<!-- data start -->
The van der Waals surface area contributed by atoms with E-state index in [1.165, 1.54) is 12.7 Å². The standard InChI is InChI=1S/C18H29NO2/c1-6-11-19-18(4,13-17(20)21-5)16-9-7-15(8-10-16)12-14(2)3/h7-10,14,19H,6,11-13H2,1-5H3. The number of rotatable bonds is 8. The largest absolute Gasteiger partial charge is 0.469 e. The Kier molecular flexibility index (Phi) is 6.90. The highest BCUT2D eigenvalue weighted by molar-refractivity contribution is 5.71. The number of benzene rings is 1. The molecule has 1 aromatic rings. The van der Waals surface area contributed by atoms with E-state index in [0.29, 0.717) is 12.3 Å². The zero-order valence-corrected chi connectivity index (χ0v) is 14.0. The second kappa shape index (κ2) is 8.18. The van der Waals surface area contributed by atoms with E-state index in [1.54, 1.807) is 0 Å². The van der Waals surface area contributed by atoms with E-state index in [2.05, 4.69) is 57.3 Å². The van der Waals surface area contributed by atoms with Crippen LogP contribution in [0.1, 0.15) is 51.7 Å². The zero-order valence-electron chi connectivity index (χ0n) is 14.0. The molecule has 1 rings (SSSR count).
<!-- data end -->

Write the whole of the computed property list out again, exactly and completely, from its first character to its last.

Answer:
The van der Waals surface area contributed by atoms with E-state index in [1.165, 1.54) is 12.7 Å². The standard InChI is InChI=1S/C18H29NO2/c1-6-11-19-18(4,13-17(20)21-5)16-9-7-15(8-10-16)12-14(2)3/h7-10,14,19H,6,11-13H2,1-5H3. The number of rotatable bonds is 8. The largest absolute Gasteiger partial charge is 0.469 e. The Kier molecular flexibility index (Phi) is 6.90. The highest BCUT2D eigenvalue weighted by molar-refractivity contribution is 5.71. The number of benzene rings is 1. The molecule has 1 aromatic rings. The van der Waals surface area contributed by atoms with E-state index in [0.29, 0.717) is 12.3 Å². The zero-order valence-corrected chi connectivity index (χ0v) is 14.0. The second kappa shape index (κ2) is 8.18. The van der Waals surface area contributed by atoms with E-state index in [1.54, 1.807) is 0 Å². The van der Waals surface area contributed by atoms with E-state index in [2.05, 4.69) is 57.3 Å². The van der Waals surface area contributed by atoms with Crippen LogP contribution in [0.1, 0.15) is 51.7 Å². The zero-order valence-electron chi connectivity index (χ0n) is 14.0. The molecule has 1 rings (SSSR count).